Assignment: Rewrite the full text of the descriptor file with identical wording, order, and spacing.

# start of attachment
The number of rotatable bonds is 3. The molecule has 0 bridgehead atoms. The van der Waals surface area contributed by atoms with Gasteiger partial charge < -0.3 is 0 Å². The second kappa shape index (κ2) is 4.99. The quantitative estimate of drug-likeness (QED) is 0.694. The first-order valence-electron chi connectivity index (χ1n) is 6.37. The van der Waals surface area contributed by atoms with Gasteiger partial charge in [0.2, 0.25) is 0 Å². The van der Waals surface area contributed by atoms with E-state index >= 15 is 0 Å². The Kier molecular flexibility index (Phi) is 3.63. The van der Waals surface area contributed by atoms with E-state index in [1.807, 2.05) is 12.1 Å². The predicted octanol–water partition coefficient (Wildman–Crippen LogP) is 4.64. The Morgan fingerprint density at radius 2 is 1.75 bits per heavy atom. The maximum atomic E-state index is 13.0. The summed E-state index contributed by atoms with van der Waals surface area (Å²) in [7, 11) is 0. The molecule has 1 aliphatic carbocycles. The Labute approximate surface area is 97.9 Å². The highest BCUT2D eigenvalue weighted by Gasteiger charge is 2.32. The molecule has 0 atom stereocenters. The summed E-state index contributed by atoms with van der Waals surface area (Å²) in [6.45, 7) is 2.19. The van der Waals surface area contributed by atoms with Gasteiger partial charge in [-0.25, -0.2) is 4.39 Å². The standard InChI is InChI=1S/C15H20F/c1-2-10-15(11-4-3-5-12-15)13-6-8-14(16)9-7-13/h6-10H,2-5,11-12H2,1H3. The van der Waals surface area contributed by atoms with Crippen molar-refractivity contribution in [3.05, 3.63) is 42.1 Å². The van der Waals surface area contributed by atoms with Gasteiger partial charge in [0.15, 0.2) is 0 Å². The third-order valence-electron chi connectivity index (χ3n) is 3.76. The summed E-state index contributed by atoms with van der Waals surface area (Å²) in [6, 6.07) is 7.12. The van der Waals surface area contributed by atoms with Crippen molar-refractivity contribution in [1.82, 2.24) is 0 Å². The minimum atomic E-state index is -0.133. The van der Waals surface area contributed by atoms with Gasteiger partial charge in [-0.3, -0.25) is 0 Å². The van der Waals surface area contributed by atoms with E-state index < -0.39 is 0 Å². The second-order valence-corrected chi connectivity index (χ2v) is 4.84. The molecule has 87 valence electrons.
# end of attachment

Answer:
The number of rotatable bonds is 3. The molecule has 0 bridgehead atoms. The van der Waals surface area contributed by atoms with Gasteiger partial charge < -0.3 is 0 Å². The second kappa shape index (κ2) is 4.99. The quantitative estimate of drug-likeness (QED) is 0.694. The first-order valence-electron chi connectivity index (χ1n) is 6.37. The van der Waals surface area contributed by atoms with Gasteiger partial charge in [0.2, 0.25) is 0 Å². The van der Waals surface area contributed by atoms with E-state index >= 15 is 0 Å². The Kier molecular flexibility index (Phi) is 3.63. The van der Waals surface area contributed by atoms with E-state index in [1.807, 2.05) is 12.1 Å². The predicted octanol–water partition coefficient (Wildman–Crippen LogP) is 4.64. The Morgan fingerprint density at radius 2 is 1.75 bits per heavy atom. The maximum atomic E-state index is 13.0. The summed E-state index contributed by atoms with van der Waals surface area (Å²) in [7, 11) is 0. The molecule has 1 aliphatic carbocycles. The Labute approximate surface area is 97.9 Å². The highest BCUT2D eigenvalue weighted by Gasteiger charge is 2.32. The molecule has 0 atom stereocenters. The summed E-state index contributed by atoms with van der Waals surface area (Å²) in [6.45, 7) is 2.19. The van der Waals surface area contributed by atoms with Gasteiger partial charge in [-0.25, -0.2) is 4.39 Å². The standard InChI is InChI=1S/C15H20F/c1-2-10-15(11-4-3-5-12-15)13-6-8-14(16)9-7-13/h6-10H,2-5,11-12H2,1H3. The van der Waals surface area contributed by atoms with Crippen molar-refractivity contribution in [3.05, 3.63) is 42.1 Å². The van der Waals surface area contributed by atoms with Gasteiger partial charge in [0.15, 0.2) is 0 Å². The third-order valence-electron chi connectivity index (χ3n) is 3.76. The summed E-state index contributed by atoms with van der Waals surface area (Å²) in [6, 6.07) is 7.12. The van der Waals surface area contributed by atoms with Crippen molar-refractivity contribution in [1.82, 2.24) is 0 Å². The minimum atomic E-state index is -0.133. The van der Waals surface area contributed by atoms with Gasteiger partial charge in [-0.3, -0.25) is 0 Å². The van der Waals surface area contributed by atoms with E-state index < -0.39 is 0 Å². The second-order valence-corrected chi connectivity index (χ2v) is 4.84. The molecule has 87 valence electrons.